n spite of their complexity, pipe organs can carry on for years without giving any trouble. Quite a small organ may have 1,000 pipes; a large organ 5,000 or more. Like any other piece of machinery, they need proper maintenance and adjustment to keep them in good working order.As the organ gets older, it may start to get moody.
Notes sound when they shouldn’t, or don’t sound when they should. Stops go silent. Bellows leak,keys rattle, components wear out. A thick layer of dirt settles in the moving parts, and clogs the pipes so that the sound gradually loses its freshness.
Leather may crack; the wood may twist so that sliders will not slide, or shrink so that air escapes where it shouldn’t. Mice, moth or woodworm may cause problems; dampness or water from a leaking roof may cause damage. After two or three decades, a simple cleaning and overhaul may be enough. But the time will eventually come when the entire instrument has to be taken apart for major restoration.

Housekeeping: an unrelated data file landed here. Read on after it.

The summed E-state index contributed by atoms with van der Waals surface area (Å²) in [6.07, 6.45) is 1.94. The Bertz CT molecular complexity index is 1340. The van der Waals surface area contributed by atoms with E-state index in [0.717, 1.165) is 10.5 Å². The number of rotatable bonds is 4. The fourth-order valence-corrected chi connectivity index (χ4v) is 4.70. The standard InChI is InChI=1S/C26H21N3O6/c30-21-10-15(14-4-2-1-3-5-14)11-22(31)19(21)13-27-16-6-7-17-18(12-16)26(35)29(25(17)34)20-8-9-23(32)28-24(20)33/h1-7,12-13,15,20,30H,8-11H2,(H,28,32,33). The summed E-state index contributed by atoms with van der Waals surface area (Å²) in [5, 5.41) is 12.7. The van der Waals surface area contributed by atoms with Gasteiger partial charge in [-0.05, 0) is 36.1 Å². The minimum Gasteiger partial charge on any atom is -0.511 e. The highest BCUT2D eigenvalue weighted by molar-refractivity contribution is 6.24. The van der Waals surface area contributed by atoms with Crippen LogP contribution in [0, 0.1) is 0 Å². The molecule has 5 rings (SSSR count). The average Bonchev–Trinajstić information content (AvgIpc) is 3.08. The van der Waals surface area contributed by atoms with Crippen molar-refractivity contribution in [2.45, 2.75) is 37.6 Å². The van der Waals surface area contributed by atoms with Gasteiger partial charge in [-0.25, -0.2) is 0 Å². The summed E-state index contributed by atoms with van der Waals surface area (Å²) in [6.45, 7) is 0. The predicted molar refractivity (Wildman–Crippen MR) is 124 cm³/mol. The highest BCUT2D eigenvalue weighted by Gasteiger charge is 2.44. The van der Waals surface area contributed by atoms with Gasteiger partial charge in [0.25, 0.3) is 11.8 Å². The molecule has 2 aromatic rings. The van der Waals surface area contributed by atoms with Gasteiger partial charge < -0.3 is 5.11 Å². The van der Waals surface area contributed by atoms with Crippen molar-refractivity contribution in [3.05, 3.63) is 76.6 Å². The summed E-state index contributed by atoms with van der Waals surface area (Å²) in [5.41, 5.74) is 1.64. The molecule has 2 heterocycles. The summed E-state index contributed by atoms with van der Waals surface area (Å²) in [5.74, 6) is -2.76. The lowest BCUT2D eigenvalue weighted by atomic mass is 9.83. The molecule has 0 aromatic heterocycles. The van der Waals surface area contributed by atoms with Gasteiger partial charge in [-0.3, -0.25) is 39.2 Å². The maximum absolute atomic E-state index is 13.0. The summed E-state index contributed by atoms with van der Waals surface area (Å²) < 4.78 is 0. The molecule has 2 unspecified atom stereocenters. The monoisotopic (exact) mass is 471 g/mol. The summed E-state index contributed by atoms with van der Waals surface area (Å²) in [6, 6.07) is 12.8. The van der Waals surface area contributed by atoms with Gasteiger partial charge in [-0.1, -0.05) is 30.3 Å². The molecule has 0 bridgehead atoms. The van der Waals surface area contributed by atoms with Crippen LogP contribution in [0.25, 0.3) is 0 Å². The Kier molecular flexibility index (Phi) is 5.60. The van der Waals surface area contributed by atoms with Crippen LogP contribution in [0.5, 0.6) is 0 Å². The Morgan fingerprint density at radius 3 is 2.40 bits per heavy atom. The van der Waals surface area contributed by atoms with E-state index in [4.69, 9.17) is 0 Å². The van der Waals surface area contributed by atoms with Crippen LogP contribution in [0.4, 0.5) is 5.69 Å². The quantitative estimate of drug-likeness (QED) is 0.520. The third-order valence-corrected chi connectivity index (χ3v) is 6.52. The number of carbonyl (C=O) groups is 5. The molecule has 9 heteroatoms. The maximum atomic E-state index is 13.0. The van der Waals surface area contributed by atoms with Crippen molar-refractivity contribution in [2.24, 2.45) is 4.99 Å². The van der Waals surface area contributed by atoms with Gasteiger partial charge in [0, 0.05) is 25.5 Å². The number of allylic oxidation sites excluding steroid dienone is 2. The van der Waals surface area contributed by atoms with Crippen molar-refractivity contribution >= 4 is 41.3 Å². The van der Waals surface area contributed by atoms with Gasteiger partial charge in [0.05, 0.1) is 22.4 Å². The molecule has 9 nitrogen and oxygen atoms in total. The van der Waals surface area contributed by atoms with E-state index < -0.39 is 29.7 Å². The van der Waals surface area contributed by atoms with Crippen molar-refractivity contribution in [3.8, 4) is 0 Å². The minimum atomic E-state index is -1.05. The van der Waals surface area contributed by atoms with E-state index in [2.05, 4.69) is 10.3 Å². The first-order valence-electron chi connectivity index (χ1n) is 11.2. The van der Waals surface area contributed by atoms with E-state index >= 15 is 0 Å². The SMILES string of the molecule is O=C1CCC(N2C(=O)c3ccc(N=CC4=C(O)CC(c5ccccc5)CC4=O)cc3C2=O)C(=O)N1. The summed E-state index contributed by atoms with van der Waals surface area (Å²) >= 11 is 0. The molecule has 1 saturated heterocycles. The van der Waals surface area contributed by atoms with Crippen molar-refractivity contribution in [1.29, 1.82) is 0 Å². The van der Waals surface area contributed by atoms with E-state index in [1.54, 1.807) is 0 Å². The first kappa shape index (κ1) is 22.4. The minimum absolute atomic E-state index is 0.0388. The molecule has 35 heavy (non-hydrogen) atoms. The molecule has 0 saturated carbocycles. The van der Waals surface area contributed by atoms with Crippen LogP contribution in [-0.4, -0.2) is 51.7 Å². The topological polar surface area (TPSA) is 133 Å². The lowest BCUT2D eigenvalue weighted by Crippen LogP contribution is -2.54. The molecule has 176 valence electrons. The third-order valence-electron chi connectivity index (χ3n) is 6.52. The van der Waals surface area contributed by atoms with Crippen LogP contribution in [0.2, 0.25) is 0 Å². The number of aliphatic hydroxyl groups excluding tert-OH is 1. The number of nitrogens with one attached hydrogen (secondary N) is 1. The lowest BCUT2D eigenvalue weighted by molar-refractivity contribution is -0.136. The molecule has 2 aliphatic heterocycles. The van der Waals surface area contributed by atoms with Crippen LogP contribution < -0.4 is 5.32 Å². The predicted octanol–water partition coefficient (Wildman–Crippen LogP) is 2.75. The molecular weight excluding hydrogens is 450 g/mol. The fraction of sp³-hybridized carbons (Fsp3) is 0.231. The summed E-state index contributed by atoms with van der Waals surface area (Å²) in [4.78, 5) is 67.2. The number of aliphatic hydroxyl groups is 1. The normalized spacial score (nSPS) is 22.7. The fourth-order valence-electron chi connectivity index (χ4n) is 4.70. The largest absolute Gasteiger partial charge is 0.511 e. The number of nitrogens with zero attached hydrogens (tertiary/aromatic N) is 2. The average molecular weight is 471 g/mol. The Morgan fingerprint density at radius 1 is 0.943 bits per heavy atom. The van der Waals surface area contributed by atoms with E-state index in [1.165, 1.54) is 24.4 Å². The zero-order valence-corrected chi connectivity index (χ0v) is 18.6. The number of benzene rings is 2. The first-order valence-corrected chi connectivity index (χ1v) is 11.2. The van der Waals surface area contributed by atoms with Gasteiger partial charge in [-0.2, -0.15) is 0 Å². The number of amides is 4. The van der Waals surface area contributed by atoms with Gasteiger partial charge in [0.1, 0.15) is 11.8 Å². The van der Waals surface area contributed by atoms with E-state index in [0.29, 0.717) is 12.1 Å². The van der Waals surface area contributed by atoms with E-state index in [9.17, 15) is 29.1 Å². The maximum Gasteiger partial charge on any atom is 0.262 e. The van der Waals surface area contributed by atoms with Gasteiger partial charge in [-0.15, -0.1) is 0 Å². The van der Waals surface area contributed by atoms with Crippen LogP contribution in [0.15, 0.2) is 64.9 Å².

n country churches, this will probably be after 100 years or so. In a busy church, it may be needed sooner. But organs don’t suddenly crash out. They age gracefully, and a good instrument till give many more decades of reliable service if well restored.
Harrisons’ historic restorations are carefully researched and any changes are meticulously executed.
The firm’s advice on organ restoration is widely respected. Notable examples of our historic restoration work include the 1922-32 Willis organ of Westminster Cathedral, the 1897 Lewis organ of Southwark Cathedral, and the 1882 Willis organ of Reading Town Hall.
We are also specialists in the unusual and complex art of pneumatic restoration as at the Caird Hall, Dundee (H&H 1923), the Usher Hall Edinburgh (Norman & Beard 1914) and St Bartholomew’s Church Armley (Schulze 1869/Binns 1905).